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MBA forecasts boom in purchase originations

In a forecast released Monday, the Mortgage Bankers Association predicted that purchase-loan originations will rise 11 percent, to reach $1.1 trillion in 2017, while refinance origination volume will fall 40 percent, to $529 billion. Lynn Fisher, MBA’s vice president of research and economics, spoke with Scotsman Guide News about the market trends and the mortgage outlook during MBA’s annual convention in Boston.

Why do you anticipate that the purchase market will dominate starting next year?

FisherWe do think that next year will be the crossover point. The job market is doing quite well now. We are at full employment. Median household incomes starting rising again last year. On the purchase side, we definitely think that is going to continue to grow. But as interest rates begin to inch up slowly — we’ll see some increase on the 30-year fixed rate — that is going to start bringing down the refi side of the market. So, one will be increasing as the other decreases over the coming year.

Was this the great surprise of 2016, that refinances remained strong?

We saw the year start off with the concerns about China and oil prices diving even further, so that was a surprise. That definitely created the opportunity for more refinancing; then again with the Brexit vote. Those are things that are hard to anticipate. So, it is very much global events that have driven that. The remaining questions for the year, what other global events impact the U.S. economy?

About the purchase market, are you concerned about affordability issues and inventory shortages?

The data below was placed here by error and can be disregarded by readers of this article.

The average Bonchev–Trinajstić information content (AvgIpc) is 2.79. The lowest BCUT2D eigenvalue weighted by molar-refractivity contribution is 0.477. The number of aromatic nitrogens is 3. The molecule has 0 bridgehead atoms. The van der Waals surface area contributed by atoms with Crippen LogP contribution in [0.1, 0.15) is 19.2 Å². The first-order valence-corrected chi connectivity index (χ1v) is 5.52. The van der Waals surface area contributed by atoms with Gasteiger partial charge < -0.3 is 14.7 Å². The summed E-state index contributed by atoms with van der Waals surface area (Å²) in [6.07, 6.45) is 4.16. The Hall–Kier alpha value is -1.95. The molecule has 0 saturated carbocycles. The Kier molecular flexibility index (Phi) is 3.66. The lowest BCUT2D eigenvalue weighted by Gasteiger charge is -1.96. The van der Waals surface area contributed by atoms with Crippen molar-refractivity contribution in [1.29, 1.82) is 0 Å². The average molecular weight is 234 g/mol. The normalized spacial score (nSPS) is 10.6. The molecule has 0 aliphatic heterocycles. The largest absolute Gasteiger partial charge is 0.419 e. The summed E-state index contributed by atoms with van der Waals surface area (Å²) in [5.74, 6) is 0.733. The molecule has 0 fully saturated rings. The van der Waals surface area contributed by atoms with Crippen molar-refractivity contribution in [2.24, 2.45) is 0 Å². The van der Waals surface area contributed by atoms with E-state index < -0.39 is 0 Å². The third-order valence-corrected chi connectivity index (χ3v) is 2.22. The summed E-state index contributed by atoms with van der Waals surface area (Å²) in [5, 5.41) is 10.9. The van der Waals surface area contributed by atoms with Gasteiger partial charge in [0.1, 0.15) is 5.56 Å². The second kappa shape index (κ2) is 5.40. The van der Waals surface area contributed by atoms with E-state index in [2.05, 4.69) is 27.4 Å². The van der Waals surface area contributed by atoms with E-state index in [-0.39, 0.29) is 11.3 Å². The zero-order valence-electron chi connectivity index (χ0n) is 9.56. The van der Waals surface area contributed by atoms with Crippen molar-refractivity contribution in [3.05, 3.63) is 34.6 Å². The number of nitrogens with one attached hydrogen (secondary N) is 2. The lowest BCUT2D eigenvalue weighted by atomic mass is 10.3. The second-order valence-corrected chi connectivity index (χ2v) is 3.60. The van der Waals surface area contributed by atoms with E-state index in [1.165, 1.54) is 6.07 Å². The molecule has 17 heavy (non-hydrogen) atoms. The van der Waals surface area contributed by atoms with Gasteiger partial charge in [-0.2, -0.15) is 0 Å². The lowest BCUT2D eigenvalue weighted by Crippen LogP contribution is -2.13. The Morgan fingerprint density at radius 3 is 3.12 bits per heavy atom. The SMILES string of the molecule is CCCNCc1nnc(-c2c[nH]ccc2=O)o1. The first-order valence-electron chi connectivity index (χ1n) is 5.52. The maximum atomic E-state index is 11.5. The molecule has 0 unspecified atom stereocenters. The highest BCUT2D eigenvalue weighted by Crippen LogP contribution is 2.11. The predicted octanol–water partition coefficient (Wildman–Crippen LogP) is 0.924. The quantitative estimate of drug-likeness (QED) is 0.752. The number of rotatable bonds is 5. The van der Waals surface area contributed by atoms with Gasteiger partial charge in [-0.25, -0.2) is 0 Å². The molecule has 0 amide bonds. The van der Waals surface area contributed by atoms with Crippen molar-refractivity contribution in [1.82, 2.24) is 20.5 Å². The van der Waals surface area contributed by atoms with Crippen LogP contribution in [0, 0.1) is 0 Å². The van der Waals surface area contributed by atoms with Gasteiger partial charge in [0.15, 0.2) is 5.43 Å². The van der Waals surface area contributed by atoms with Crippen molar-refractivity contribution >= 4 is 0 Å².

That is probably the biggest headwind to the purchase side of the market in the coming year. We know that inventories are low. Markets are tight. We are going to continue to see house prices rise because we think there is demand. People have money to spend. They want to go out and start buying, but we are not building enough yet. We are just starting to see the single-family development sector start to build up, and they have lots of headwinds. There are labor shortages. It is costing them a lot for labor. Land values are high in many of the markets that have a lot of demand. So all those slow the pace at which we are building new houses.

Some markets are starting to be called bubbles. What do you say about that?

Again, given population growth, given that we have not built single-family housing in this country at very high rates at all over the last eight to 10 years, there is a real need for housing. Prices are being driven up largely by fundamentals. There are households with money in their pockets that want to buy houses, and we are not yet building enough to take care of that.

But that is not a bubble, right?

Right. A bubble occurs when house prices rise in the absence of the fundamental drivers. In this case, there is a lot of pent-up demand for housing, and that is what is driving the price growth. Hopefully, that price growth will get the developers off the sideline and back in business.

What is your assessment of the availability of credit right now, for first-time homebuyers particularly?

There are programs. We certainly have FHA programs. The government sponsored enterprises [Fannie Mae and Freddie Mac] also have low-downpayment programs available. As for the ability of lenders to lend in those spaces, we are still inside the credit box, as they say, because of concerns about the risk of lending. Mortgages have to be perfectly documented these days, and so that creates some challenges for getting people into their first home. We are still working on it. The industry is still extraordinarily interested in getting it right, but they have a lot of regulatory and compliance hurdles that they need to meet in order to do that. There are still a lot of frictions in being able to lend to those folks.

Are you generally optimistic about the housing market over the next couple of years?

I am cautiously optimistic. The U.S. domestic economy is fully employed, with wage growth. We have favorable demographics on our side. All of those things suggest there is a demand for affordable housing. We need to figure out how to develop new housing now and to supply the market with the type of housing that both young and older households would like to occupy. 


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